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Public Works to recommend lower residential speed limits

Friday, June 12, 2009 | 6:04 p.m. CDT; updated 7:02 p.m. CDT, Saturday, June 13, 2009

COLUMBIA — After reviewing the results of an MU traffic study, the Columbia Public Works Department is recommending that the City Council lower speed limits on all residential streets in Columbia.

The study was conducted by MU civil engineering researchers and measured the effects of lowering residential speed limits from 30 to 25 mph.

Reducing speed limits caused a "statistically significant" reduction in traffic speeds in the neighborhoods, the study states.

Columbia Supervising Traffic Engineer Scott Bitterman was tasked with reviewing the results and making a recommendation to City Council. He said the key part of the study to consider was residential traffic volume.

Although the decreased speed limits in neighborhoods caused people to drive slower on average, it also led to an increase in speed variability — more people driving at different speeds.

On high traffic roads, speed variability can cause drivers to make riskier maneuvers, such as passing cars in non-passing zones, because of the inconsistent pace, the study states.

Bitterman says this won't be a problem, however, on Columbia's low-volume residential roads. Even if speed variability is increased, he said, there isn't a high enough volume of traffic to create problems.

"What this says to me is that you can lower speed limits on lower volume streets," Bitterman said.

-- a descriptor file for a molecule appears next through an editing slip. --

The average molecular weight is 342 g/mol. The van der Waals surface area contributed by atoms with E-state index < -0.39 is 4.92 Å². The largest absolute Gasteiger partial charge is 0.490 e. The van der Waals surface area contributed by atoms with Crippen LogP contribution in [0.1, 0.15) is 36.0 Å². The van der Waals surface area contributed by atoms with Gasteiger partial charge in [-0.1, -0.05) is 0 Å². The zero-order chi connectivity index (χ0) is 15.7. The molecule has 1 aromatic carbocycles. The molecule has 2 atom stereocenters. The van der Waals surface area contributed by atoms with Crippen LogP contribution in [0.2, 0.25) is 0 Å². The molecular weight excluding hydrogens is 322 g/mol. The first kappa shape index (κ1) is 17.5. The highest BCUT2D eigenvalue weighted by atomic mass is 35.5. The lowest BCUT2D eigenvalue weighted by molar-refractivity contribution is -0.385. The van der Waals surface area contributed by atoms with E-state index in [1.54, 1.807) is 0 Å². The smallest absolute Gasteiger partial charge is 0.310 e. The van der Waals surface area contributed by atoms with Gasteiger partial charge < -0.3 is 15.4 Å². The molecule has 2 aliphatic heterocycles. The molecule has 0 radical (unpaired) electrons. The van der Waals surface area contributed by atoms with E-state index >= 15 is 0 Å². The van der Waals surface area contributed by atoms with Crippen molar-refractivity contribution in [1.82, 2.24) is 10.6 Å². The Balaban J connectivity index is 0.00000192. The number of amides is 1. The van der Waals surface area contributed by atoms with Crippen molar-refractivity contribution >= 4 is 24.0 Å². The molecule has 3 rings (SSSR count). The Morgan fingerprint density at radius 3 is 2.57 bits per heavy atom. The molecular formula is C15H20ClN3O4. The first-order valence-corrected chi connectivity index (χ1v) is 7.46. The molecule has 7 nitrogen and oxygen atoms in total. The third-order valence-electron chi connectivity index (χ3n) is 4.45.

The study was conducted earlier this year in the Rothwell and Shepard neighborhoods, where MU researchers, led by associate engineering professor Carlos Sun, placed magnetic traffic detectors on randomly selected streets. The study was funded with $10,000 of city money.

After recording traffic habits at the 30 mph posted speed limit, city workers replaced speed limits signs with new, lower limit signs.

In addition to recording the effects of reduced speed limits, the researchers also worked with the PedNet Coalition to create an educational campaign for neighborhood residents.

The results of the study, and the Public Works Department's recommendation for lower speed limits, will be reviewed by City Council at Monday night's meeting.


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Comments

Ayn Rand June 13, 2009 | 9:20 p.m.

Did they quantify "statistically significant"? All that means is that there's a difference. It doesn't mean that it was a big difference, as in big enough to justify spending hundreds of thousands of dollars replacing speed limit signs.

And why bother? The cops don't enforce the current speed limits.

Dumb, but exactly what I've come to expect from city government.

(Report Comment)
Ray Shapiro June 13, 2009 | 11:48 p.m.

("In addition to recording the effects of reduced speed limits...")
What a waste of money on a "study" which concludes, reducing speed limits will reduce the speed at which some people travel at. I could of told you that for the price of a cup of coffee.

("...the researchers also worked with the PedNet Coalition to create an educational campaign for neighborhood residents.")
Why are bicycle people telling me how fast or slow my car is allowed to go? Why wasn't these paid researchers also working with AAA? I respect my Auto Club representative a whole lot more then the mayor's son-in-law's outfit.
Problems with how fast cars travel on certain neighborhood streets? Install speed cushions. Remind people to slow down.
No need to change every sign in town for a 5mph issue and waste money on "educating" me.
All in all it's just another brick in the wall...

(Report Comment)

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